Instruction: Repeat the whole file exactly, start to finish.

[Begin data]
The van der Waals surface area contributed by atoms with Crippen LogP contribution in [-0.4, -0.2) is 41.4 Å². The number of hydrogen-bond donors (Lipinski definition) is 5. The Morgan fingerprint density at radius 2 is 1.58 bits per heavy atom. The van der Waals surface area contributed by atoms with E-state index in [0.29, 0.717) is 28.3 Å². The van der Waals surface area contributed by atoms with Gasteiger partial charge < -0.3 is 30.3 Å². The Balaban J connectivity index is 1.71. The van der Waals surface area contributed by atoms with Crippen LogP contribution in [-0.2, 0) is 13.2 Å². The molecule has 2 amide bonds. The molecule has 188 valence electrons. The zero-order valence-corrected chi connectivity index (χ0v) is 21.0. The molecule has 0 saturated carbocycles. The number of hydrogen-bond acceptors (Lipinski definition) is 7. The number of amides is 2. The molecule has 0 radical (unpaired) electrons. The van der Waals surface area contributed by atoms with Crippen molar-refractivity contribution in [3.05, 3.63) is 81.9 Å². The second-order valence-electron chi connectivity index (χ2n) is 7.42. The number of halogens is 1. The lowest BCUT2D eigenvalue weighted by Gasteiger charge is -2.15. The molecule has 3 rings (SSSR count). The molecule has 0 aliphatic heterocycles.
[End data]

The van der Waals surface area contributed by atoms with Crippen LogP contribution in [-0.4, -0.2) is 41.4 Å². The number of hydrogen-bond donors (Lipinski definition) is 5. The Morgan fingerprint density at radius 2 is 1.58 bits per heavy atom. The van der Waals surface area contributed by atoms with E-state index in [0.29, 0.717) is 28.3 Å². The van der Waals surface area contributed by atoms with Gasteiger partial charge < -0.3 is 30.3 Å². The Balaban J connectivity index is 1.71. The van der Waals surface area contributed by atoms with Crippen LogP contribution in [-0.2, 0) is 13.2 Å². The molecule has 2 amide bonds. The molecule has 188 valence electrons. The zero-order valence-corrected chi connectivity index (χ0v) is 21.0. The molecule has 0 saturated carbocycles. The number of hydrogen-bond acceptors (Lipinski definition) is 7. The number of amides is 2. The molecule has 0 radical (unpaired) electrons. The van der Waals surface area contributed by atoms with Crippen molar-refractivity contribution in [3.05, 3.63) is 81.9 Å². The second-order valence-electron chi connectivity index (χ2n) is 7.42. The number of halogens is 1. The lowest BCUT2D eigenvalue weighted by Gasteiger charge is -2.15. The molecule has 3 rings (SSSR count). The molecule has 0 aliphatic heterocycles.